Also, I've found the #15 yellow to be more useful than the #8. It seems to give an effect halfway between no filter and a #25 (and the filter factor is 1 1/2 stops). The #8 is supposed to render hues "naturally" on panchromatic film (i.e. normal b&w film like Tri- X) so you won't see a big effect. For real drama, use the #25 (or #29 deep red) along with a polarizer. You'll get the over-the- top "moonscape" effect.


John Hicks
21-May-2001, 21:55
I agree on the #15 yellow filter; it'll render an ordinary blue sky pretty much normal-looking without dramatically darkening foliage as a #25 often does.

Test the filter factor! I found the #15 to actually need one stop compensation with a sunlit subject and 1.5 stops in the shade; note that this is a bit less than the published factor. Also, what factor you need to use depends on the film you're using.

Gene Crumpler
23-May-2001, 09:34
Here is an example of the dramatic results with a 25A on t-max 100;


Gene Crumpler
23-May-2001, 09:36
Here's an example of an 25A on t-max 100;


Brian Ellis
28-May-2001, 09:21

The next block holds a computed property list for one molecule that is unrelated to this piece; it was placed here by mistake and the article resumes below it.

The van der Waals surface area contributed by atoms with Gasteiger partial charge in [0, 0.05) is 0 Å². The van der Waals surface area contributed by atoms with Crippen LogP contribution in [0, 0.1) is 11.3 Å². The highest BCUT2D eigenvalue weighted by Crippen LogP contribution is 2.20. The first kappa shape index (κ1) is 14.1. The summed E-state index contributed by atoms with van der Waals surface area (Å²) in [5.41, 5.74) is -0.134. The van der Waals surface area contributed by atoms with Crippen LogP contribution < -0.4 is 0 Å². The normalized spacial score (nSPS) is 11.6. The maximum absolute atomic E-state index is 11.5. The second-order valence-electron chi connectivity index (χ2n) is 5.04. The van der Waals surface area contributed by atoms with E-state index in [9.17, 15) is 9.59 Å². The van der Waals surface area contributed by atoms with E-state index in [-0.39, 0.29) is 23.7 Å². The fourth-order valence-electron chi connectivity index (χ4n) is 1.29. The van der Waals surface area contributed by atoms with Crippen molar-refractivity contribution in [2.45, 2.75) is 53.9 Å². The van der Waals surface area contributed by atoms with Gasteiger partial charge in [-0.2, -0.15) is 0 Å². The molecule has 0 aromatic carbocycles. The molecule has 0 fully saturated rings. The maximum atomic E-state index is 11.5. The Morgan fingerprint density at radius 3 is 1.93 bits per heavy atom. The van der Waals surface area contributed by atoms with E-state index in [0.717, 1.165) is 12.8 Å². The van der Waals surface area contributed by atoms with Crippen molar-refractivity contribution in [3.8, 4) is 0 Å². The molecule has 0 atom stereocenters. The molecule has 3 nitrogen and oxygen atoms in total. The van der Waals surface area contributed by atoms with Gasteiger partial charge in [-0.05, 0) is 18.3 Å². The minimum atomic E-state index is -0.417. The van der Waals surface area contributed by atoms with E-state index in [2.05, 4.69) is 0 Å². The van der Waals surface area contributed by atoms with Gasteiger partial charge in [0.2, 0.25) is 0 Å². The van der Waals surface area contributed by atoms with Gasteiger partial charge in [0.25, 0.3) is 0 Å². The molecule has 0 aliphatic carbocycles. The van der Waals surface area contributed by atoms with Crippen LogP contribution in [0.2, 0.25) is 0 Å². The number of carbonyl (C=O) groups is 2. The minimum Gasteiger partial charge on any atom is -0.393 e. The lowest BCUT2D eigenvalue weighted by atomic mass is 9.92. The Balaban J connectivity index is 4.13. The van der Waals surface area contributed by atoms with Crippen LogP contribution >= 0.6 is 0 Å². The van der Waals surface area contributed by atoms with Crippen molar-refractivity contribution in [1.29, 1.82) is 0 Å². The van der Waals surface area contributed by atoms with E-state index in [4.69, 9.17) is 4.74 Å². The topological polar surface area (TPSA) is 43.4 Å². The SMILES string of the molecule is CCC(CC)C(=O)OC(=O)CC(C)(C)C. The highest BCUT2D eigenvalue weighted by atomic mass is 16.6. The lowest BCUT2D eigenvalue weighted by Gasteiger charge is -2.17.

There are a couple things you don't metnion that may be relevant. First, where were the photographs made? At low sea levels, like my home state of Florida, the sky often is seldom a really deep "blue" like you find at high sea levels (such as the places Ansel Adams photographed for most of his career). At low sea levels the sky usually is more of a very pale blue or cyan color. With that kind of sky I've rarely seen any effect of using a yellow filter (light, medium, or deep makes no difference). For that reason I've stopped using the yellow entirely (for skies) and switched to an orange filter, which produces some but not much effect. A red filter will usually produce a noticeable effect on the sky but it often has such an adverse effect on other parts of the scene (such as green foliage) that I don't really like to use it very often. Second, is it possible that you just overexposed the negatives? Third, how did you meter - i.e. did you meter the sky, meter the rest of the scene, and take an average, or did you meter and expose for the shadows, did you read through the filter and then apply the factors or just read normally (whatever that means for you) and then apply the factors? All of these methods usually will give different - not necessarily "better" - results. You probably are aware of the fact that filter factors are "guesstimates" at best since the amount of light that they pass depends on the colors in the scene - i.e. a red filter used when photographing a red barn will pass much more light that a red filter when photographing a green barn. FWIW, with a 35 mm or medium format in camera averaging meter of any kind, a method I learned from an article in "View Camera" magazine has worked well - meter the scene with the filter on the lens, then open up one additional stop if using an orange or green filter, two additional stops if using a red filter, no adjustment if using a yellow or polarizing filter. This method goes against the conventional wisdom that with an in camera meter and a filter on the lens the effect of the filter will be taken into account so that adjustments aren't necessary but it has worked will for me. It's more difficult to use this method with a spot meter. Finally, with a decent blue sky combining a red filter with a polarizing filter will produce a seriously big effect (with the sun more or less at right angles to you) though the light loss from this combination is about 4 1/2 stops so you normally would have to use a very slow shutter speed. On the few occasions I've tried it, the sky has come out almost black, close to the effect of infrared film.